G.4.1 Biodiesel
G.4.2 Ethanol from Algal Biomass
G.4.3 Hydrocarbons
G.4.4 Mixed Alcohols
G.4.5 Co-products
G.5 Advantages of Algae-based Fuel Production
G.6 Challenges Facing the Industry
G.7 Emerging Players in the Market
G.8 Methods to Improve Yield
H. Looking at the Technology Involved
H.1 Looking at the Biological Concepts
H.2 Producing the Algae
H.3 Options for Fuel Production
H.4 Producing Biodiesel from Algae
H.5 Producing Ethanol from Algae
H.6 Producing Hydrocarbons from Algae
H.7 Algal Oil Extraction
H.8 Types of Biofuel Produced
I. Integrated Biodiesel Production for Microalgae
I.1 Environmental Problems
J. Production of Microalgal Biomass
K. Direct Liquefaction of Algae for Biodiesel Production
L. Algae and Carbon Capture
L.1 Overview
L.2 Looking at the Unregulated Carbon Marketplace
L.3 Looking at the Regulated Carbon Marketplace
L.4 Development of Carbon Networks
M. Analyzing Algal Fuel in the United States
N. Why Use Microalgae – Benefits for the United States
N.1 Introduction
N.2 Energy Security
N.3 Dealing with Climate Change
N.4 Coal and Microalgae
N.5 No Requirement for Land
O. Competition for Algae
O.1 Petroleum
O.2 Other Competitors
O.2.1 Unconventional Fossil Fuels
O.2.2 Other Biofuels
P. Are Algae Biofuels the Future?
P.1 Introduction
P.2 Looking at Global Biodiesel Production
P.3 R&D into Algal-Oil Production for Biodiesel Purposes
P.4 Sequestration of CO2 through Algae Cultivation Plants
P.5 Challenges Facing Conventional Biodiesel Production
P.6 Conclusion
Q. Analyzing the Economics of Producing Microalgae & Biodiesel Processing
Q.1 Introduction
Q.2 Looking at Microalgae
Q.3 R&D on the Usage of Microalgae
Q.4 Cultivating Microalgae as a Business
Q.5 Conclusion
R. Fuel from Algae – At What Cost?
S. Case Study: Deriving Jet Fuel from Algal Lipids
T. Case Study: Coal & Microalgae
U. Case Study: Algae Driving the Maalaea Power Plant
V. Case Study: Algae-fuelled Car in Cross-Country Race
W. Leading Industry Contributors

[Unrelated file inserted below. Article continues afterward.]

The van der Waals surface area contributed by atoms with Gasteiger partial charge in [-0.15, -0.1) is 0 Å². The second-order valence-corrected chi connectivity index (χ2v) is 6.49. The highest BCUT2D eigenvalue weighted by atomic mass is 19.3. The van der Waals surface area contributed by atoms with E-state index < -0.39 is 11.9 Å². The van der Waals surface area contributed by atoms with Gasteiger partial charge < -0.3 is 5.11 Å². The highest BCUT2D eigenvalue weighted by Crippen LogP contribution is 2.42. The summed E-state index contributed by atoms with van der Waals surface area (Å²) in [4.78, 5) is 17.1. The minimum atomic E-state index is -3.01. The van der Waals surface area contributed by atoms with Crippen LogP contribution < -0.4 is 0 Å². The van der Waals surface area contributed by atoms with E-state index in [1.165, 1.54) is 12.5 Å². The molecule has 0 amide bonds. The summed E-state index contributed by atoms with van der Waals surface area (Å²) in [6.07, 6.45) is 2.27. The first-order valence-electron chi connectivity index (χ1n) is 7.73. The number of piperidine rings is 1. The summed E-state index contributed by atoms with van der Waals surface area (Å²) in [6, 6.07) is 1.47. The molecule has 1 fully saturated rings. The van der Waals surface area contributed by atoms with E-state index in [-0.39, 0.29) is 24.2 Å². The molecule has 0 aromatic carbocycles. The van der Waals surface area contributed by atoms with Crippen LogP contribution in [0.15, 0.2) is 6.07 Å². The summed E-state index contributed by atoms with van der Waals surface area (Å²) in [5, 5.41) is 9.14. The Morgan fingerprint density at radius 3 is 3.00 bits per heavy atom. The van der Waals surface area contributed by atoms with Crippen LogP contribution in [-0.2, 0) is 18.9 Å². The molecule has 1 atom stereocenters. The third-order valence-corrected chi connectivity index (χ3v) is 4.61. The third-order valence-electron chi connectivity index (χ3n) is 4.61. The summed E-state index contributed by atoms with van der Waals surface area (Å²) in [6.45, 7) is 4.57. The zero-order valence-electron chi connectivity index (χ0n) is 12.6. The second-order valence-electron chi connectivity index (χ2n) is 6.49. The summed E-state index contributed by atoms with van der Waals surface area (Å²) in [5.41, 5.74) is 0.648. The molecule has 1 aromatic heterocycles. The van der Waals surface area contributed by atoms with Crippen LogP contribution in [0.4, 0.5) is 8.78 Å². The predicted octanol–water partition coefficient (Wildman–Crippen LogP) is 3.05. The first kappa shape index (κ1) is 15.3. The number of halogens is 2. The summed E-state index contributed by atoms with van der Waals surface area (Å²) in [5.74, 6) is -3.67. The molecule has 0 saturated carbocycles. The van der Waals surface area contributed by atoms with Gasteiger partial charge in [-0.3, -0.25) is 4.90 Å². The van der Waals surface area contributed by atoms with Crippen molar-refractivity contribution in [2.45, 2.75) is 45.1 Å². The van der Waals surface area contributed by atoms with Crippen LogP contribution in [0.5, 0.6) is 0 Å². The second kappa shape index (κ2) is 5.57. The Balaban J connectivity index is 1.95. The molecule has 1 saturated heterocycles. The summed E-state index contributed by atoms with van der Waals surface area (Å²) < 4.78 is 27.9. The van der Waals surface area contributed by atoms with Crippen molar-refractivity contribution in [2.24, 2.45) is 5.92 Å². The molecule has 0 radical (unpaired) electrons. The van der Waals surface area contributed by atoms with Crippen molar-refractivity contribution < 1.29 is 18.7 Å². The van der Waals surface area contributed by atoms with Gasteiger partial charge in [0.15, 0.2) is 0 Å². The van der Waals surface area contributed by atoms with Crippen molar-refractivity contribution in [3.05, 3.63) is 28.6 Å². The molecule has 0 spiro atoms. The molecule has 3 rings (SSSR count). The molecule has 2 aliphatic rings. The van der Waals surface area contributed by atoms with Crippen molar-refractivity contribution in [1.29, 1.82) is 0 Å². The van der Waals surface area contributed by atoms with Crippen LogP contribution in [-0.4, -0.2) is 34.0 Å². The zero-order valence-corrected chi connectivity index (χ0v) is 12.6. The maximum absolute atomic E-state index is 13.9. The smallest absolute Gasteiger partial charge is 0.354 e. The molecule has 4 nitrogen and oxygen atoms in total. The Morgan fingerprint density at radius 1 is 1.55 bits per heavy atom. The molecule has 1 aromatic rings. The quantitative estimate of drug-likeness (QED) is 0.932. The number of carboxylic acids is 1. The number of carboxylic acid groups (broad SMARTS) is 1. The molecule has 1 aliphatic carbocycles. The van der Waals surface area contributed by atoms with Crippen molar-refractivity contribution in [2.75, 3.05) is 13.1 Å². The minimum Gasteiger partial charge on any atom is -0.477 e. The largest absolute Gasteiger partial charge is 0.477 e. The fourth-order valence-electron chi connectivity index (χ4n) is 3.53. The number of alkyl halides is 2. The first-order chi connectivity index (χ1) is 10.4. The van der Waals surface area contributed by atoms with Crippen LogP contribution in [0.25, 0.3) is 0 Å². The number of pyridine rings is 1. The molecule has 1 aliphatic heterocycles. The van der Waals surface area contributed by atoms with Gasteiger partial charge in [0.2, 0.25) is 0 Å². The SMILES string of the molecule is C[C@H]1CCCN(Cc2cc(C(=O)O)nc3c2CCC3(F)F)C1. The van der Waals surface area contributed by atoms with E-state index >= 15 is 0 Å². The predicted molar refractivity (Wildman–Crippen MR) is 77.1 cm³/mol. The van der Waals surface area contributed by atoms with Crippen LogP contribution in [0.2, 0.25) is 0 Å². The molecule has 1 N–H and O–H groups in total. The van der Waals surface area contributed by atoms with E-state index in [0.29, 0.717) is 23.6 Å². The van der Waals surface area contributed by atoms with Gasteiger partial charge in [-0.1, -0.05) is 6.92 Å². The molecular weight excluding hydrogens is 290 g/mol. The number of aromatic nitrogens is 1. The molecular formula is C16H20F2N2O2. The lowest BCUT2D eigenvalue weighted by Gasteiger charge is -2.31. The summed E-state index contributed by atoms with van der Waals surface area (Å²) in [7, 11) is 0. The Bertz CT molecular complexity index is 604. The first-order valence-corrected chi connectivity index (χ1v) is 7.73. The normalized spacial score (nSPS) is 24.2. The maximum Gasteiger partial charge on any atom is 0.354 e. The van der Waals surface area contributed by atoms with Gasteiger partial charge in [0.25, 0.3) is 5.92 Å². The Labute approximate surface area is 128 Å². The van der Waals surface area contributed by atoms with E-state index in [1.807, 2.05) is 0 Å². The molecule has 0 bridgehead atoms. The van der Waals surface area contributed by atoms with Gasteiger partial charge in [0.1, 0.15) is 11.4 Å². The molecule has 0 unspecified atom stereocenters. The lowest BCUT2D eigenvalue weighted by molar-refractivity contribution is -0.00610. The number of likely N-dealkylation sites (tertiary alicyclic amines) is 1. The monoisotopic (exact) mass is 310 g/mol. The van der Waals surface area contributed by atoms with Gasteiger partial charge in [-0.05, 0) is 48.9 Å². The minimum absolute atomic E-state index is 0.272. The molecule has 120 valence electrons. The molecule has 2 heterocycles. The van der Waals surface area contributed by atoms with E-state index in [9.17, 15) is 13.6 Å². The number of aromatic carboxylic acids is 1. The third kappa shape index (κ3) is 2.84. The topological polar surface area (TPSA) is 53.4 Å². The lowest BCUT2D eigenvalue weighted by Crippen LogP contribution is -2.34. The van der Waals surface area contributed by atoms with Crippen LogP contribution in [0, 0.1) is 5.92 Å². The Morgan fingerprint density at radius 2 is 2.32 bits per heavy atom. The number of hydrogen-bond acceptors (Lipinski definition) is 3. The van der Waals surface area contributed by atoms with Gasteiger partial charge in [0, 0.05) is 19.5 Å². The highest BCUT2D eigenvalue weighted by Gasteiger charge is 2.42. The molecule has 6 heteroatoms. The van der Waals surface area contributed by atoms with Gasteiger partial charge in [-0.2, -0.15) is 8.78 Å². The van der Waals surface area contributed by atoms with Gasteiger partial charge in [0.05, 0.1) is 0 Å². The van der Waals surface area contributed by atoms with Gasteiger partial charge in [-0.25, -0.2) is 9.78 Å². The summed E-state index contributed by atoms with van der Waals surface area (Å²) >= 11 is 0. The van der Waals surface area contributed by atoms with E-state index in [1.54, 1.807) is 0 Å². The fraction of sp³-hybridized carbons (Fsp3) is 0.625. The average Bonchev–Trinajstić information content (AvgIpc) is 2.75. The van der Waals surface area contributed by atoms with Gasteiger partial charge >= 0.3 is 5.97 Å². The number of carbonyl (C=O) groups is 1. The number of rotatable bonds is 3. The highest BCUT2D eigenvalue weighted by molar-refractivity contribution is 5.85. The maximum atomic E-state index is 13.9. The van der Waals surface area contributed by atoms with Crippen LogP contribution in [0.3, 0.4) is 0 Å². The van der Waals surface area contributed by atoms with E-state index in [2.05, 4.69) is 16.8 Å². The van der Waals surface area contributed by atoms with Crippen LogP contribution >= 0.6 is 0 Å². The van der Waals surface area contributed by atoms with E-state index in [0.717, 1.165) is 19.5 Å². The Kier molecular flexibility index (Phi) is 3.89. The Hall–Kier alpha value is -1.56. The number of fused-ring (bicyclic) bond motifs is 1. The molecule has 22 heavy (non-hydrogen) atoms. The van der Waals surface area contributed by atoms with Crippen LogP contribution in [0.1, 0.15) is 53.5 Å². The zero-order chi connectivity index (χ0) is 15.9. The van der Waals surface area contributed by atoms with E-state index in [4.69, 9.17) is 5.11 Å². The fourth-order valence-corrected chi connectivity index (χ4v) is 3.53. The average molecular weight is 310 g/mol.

W.1 A2BE Carbon Capture
W.2 Algae Floating Systems Inc
W.3 AlgaeLink
W.4 Algaewheel
W.5 AlgoDyne Ethanol Energy Corporation
W.6 Aquaflow Bionomic Corporation
W.7 Bio Fuel Systems
W.8 Blue Marble Energy
W.9 Cellana
W.10 Dao Energy, LLC
W.11 Diversified Energy Corporation
W.12 FuelBio
W.13 Global Green Solutions
W.14 Imperium Renewables
W.15 Infinifuel Biodiesel
W.16 Inventure Chemical
W.17 Live Fuels Inc
W.18 PetroSun
W.19 Sapphire Energy
W.20 Seambiotic
W.21 Solena Group
W.22 Solix Biofuels
W.23 Virgin Green Fund
Y. Appendix
Z. Glossary of Terms
List of Figures
Figure 1: Lineage of Algae according to Thomas Cavallier-Smith
Figure 2: Open ""Raceway"" Pond
Figure 3: Chlamydomonas reinhardtii
Figure 4: Structure of Chlamydomonas
Figure 5: Photobioreactor Design (A) and Picture (B)
Figure 6: Algae Bioreactors for Hydrogen Production
Figure 7: Fuel Cell
Figure 8: Functioning of Algae without Copper
Figure 9: Functioning of Algae with Copper
Figure 10: Algae Farm
Figure 11: Algal Oil
Figure 12: Mechanism of Production of Biodiesel from Algae
Figure 13: A Conceptual Model for Integrated Biomass Production and Conversion Integration System
Figure 14: Schematic of the Algae Biodiesel Production with Introduction of CO2 from Fossil Fuel Fired Power Plant
Figure 15: Necessary Total Arable Area for EU Goal of 8% Biodiesel Share in Comparison to 100% Biodiesel Share in Total Diesel Consumption, According to Rapeseed Yield
Figure 16: AlgaeLink Alga Photo-Bioreactors
Figure 17: AlgaeLink Photo-Bioreactor Installation
Figure 18: Oil being Released from Botryococcus braunii from Increased Pressure
Figure 19: Challenges of Producing Fuels from Algae
Figure 20: Laurencia, a Marine Red Alga from Hawaii
Figure 21: Glaucophyte
Figure 22: Relative Global Production Economics for Ethanol
Figure 23: Biofuels Immediate Value Chain
Figure 24: Regional Biofuels Drivers
Figure 25: Biofuels: A Subset of Renewable Energy
Figure 26: Growth Requirement for Algae
Figure 27: Greenhouse Growth System
Figure 28: Wind Farm/Seaweed Farm Growth System
Figure 29: Example of Classical Classification
Figure 30: Phylogenetic Classification
Figure 31: Microalgae
Figure 32: Seaweed
Figure 33: Comparison of Plant & Algae
Figure 34: Open Pond Spirulina Farm
Figure 35: Photo-bioreactors
Figure 36: Treating Seawater Using Algae
Figure 37: Cycle of Biofuel Produced by Algae
List of Tables
Table 1: Comparison of Microalgae Bio-Oil Yield and Common Cultures for Biodiesel Production
Table 2: Example of Typical Flue Gas Composition from Coal Fired Power Plant"